The right question would be: whats the effect of work on happiness?

Why is gender relevant when it comes to the connection between work and happiness? Paid work does not result from a free (unconstrained) choice, but rather responds to a need. __ that applies to men as well. Moreover, it is likely that the social pressure on men to work outside home is much higher than for women. The effect of work on mens happiness should be more of a concern, as women have more of a choice in this respect. The right question would be: whats the effect of work on happiness?
Eric Livny on Wednesday, 27 April 2016 10:56

But why not address this question to both genders and compare the results? My hypothesis is that men without paid jobs would report extremely high levels of unhappiness precisely because of the social pressure to work outside.

But why not address this question to both genders and compare the results? My hypothesis is that men without paid jobs would report extremely high levels of unhappiness precisely because of the social pressure to work outside.
Nino Doghonadze on Wednesday, 27 April 2016 11:05

Indeed, what you are posing are the right questions to be asked. However, I assume that different factors work in different ways when speaking about drivers of men vs women to work. For example, kids at home would most likely prevent women from working while foster employment of men. So, gender is an important aspect in studying this topic. Plus, this is a kind of a test of the feminist logic of earlier years.

Indeed, what you are posing are the right questions to be asked. However, I assume that different factors work in different ways when speaking about drivers of men vs women to work. For example, kids at home would most likely prevent women from working while foster employment of men. So, gender is an important aspect in studying this topic. Plus, this is a kind of a test of the feminist logic of earlier years.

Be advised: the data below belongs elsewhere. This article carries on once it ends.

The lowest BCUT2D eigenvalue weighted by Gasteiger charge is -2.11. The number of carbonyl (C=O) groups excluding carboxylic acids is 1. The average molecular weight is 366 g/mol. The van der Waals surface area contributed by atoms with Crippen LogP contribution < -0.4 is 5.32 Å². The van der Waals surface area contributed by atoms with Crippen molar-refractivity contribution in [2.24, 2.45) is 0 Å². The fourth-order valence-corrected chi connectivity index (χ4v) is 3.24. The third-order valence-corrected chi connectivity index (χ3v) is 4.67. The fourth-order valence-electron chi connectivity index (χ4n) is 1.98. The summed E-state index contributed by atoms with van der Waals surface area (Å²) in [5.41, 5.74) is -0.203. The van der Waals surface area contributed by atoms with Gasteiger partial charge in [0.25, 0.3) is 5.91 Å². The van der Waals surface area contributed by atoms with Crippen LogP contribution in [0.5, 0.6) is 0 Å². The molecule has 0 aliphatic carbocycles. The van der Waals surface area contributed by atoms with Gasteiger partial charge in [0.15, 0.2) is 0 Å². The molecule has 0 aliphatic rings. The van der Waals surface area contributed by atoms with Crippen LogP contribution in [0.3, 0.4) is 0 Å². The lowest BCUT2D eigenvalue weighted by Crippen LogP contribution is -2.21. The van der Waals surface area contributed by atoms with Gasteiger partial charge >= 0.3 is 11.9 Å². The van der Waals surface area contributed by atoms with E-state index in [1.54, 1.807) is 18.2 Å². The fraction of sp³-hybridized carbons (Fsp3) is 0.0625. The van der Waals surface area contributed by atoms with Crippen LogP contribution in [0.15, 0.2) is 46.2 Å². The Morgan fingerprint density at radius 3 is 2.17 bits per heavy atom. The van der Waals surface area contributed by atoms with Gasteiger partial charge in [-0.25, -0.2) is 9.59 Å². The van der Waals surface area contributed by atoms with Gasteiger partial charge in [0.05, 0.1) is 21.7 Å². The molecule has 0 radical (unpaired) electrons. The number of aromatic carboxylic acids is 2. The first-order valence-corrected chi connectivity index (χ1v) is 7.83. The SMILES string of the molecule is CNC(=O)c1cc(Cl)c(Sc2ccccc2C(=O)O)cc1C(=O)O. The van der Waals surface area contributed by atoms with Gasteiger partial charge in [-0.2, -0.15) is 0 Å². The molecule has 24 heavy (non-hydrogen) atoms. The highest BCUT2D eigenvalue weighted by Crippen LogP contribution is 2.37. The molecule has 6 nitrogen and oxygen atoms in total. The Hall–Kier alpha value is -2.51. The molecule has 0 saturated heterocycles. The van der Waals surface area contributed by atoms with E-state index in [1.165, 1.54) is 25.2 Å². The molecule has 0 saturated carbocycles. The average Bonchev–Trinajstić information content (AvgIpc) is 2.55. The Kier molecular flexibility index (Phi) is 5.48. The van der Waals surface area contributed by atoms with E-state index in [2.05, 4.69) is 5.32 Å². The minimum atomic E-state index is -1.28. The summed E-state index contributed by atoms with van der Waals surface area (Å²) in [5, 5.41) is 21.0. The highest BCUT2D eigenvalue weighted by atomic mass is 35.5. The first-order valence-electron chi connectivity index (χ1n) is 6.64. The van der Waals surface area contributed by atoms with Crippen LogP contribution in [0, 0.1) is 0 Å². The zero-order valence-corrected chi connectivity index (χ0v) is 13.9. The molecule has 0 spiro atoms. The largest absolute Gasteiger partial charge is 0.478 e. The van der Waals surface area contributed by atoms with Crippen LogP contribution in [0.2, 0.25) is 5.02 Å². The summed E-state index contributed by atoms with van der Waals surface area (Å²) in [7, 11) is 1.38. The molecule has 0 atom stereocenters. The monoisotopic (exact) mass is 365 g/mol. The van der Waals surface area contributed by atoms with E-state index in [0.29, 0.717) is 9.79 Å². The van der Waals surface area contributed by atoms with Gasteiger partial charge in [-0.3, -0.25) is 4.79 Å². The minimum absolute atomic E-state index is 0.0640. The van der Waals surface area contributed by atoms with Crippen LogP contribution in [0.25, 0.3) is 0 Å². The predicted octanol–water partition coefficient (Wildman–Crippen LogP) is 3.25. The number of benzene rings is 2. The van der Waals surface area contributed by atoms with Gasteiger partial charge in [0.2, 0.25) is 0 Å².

Eric Livny on Wednesday, 27 April 2016 11:21

Am attending a gender conference in Stockholm :-)

Am attending a gender conference in Stockholm :-)
Florian Biermann on Wednesday, 27 April 2016 13:40

Eric, you are right that unemployed men might feel unhappy not because they love to work so much but because of the social pressure to work. This factor, on the other hand, also kicks in with women. They might feel unhappy working if they adhere to social norms according to which women should take care of the family. They might also feel unhappy at home because of more progressive social norms which require women to work. This might, by the way, also be the reason for differences in Azerbaijan, Georgia, and Armenia. Perhaps the institutions are the same, but social norms are different.

The fact that happiness is very much determined by social norms seems to be a big problem for the whole economics of happiness approach.

Eric, you are right that unemployed men might feel unhappy not because they love to work so much but because of the social pressure to work. This factor, on the other hand, also kicks in with women. They might feel unhappy working if they adhere to social norms according to which women should take care of the family. They might also feel unhappy at home because of more progressive social norms which require women to work. This might, by the way, also be the reason for differences in Azerbaijan, Georgia, and Armenia. Perhaps the institutions are the same, but social norms are different. The fact that happiness is very much determined by social norms seems to be a big problem for the whole economics of happiness approach.